Other objects, features and advantages will appear from the following detailed description of a preferred em-' bodiment of the invention, taken together with the attached drawings, in which:

FIG. 1 is a side elevation of a cap and container constructed according to the present invention;

FIG. 2 is a view in section taken along line 2-2 of FIG. 1;

FIG. 3 is an isometric view of the valve actuator,

FIG. 4 is a view broken away and in section on an enlarged scale similar to FIG. 2;

FIG. 5 is an isometric view of the exterior of the cap; and

FIG. 6 is an isometric view, partly broken away and in section, showing the bottom side of the cap.

Referring more particularly to the drawings, there is shown in FIGS. 1 and 2 a protective cap, generally designated 10, secured in position on the top of a conventional, aerosol-type, pressurized fluid container 12. Container 12, which is typically made of sheet metal, comprises a substantially cylindrical side wall 14 and a generally conical wall or neck portion 16 secured at its base to side wall 14 forming an annular shoulder 18 and extending upwardly therefrom. The upper end of conical neck portion 16 terminates in a mouth-defining, outwardly rolled annular bead 17 to which is secured the valve assembly 19 spanning the mouth of container 12. The valve assembly is secured within the mouth with its outwardly and downwardly projecting annular lip 20 overlying bead 17 to form a permanent part of the finished container; it includes a conventional upstanding, depressably operable valve actuator 22 through which the spray is delivered.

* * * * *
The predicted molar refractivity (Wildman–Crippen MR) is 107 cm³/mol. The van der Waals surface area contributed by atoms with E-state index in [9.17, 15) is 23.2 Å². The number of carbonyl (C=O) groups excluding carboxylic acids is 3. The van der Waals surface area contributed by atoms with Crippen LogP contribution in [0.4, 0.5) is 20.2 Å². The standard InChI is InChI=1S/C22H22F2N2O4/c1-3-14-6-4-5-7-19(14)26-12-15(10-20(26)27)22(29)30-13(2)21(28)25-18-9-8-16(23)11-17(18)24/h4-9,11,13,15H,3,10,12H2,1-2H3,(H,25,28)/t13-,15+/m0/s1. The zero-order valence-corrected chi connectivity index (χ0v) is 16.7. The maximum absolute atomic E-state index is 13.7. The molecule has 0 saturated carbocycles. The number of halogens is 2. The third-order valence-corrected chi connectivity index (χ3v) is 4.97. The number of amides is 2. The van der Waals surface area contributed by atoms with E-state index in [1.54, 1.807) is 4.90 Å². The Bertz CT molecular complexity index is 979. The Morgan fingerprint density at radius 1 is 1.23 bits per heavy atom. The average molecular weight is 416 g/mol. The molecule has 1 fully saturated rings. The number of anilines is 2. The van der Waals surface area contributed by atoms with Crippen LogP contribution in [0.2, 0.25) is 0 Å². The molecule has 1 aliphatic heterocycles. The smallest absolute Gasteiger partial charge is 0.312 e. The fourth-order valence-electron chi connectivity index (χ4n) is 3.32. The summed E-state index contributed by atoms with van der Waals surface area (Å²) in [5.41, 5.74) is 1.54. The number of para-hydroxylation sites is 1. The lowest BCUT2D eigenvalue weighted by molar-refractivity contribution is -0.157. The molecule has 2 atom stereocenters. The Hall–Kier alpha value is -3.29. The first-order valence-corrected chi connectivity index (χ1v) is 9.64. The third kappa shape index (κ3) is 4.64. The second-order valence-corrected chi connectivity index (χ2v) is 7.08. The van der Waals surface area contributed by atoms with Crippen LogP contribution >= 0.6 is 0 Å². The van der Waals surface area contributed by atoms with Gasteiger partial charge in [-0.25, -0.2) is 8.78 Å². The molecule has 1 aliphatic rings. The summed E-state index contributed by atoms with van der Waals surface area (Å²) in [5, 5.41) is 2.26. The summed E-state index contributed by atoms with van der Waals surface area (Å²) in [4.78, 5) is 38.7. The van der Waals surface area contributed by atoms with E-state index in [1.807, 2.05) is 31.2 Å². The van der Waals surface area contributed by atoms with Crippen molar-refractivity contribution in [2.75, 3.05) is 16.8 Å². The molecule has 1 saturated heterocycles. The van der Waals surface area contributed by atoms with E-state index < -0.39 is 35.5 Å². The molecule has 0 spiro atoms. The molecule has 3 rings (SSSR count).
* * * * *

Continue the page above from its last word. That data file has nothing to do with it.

Cap 10 comprises a pair of spaced, concentric, substantially cylindrical side walls or skirts, designated outer skirt 24 and inner skirt 26, secured to and extending downwardly from a generally circular top portion 28. Outer skirt 24 extends a substantial distance beyond the bottom end of inner skirt 26 and seats upon neck portion 16 of container 12 adjacent its juncture with outer wall 14. The diameter of outer skirt 24 is substantially equal to the diameter of cylindrical outer wall 14 of the container so that outer skirt 24, in effect, forms a continuation of cylindrical wall 14, thereby presenting a cap-container assembly having a pleasing, continuously cylindrical appearance. Inner skirt 26 extends downwardly from top portion 28 to frictionally engage annular lip 20 and fixedly secure cap 10 to the valve assembly and container. Val-ve actuator 22 extends upwardly through a circular aperture 30 substantially in the center of top portion 28 of cap 10. Segments of top portion 28 on opposite sides of opening 30, designated 32 and 34 respectively, are recessed so that actuator 22 may be depressed and spray or liquid dispensed with cap 10 in place on top of container 12. Actuator 22 and cap 10 may be keyed to each other by means of key 23 and keyway 25 to permit ready mounting of the cap on the container and ready axial movement of the actuator in use while at the same time ensuring that the spray nozzle in the left side of actuator 22, as seen in FIG. 2, remains properly oriented with respect to the recessed portions of the top of the cap. Typically, cap 10 is formed of a tough, hard, extensible, organic plastic material such as polypropylene or polystyrene.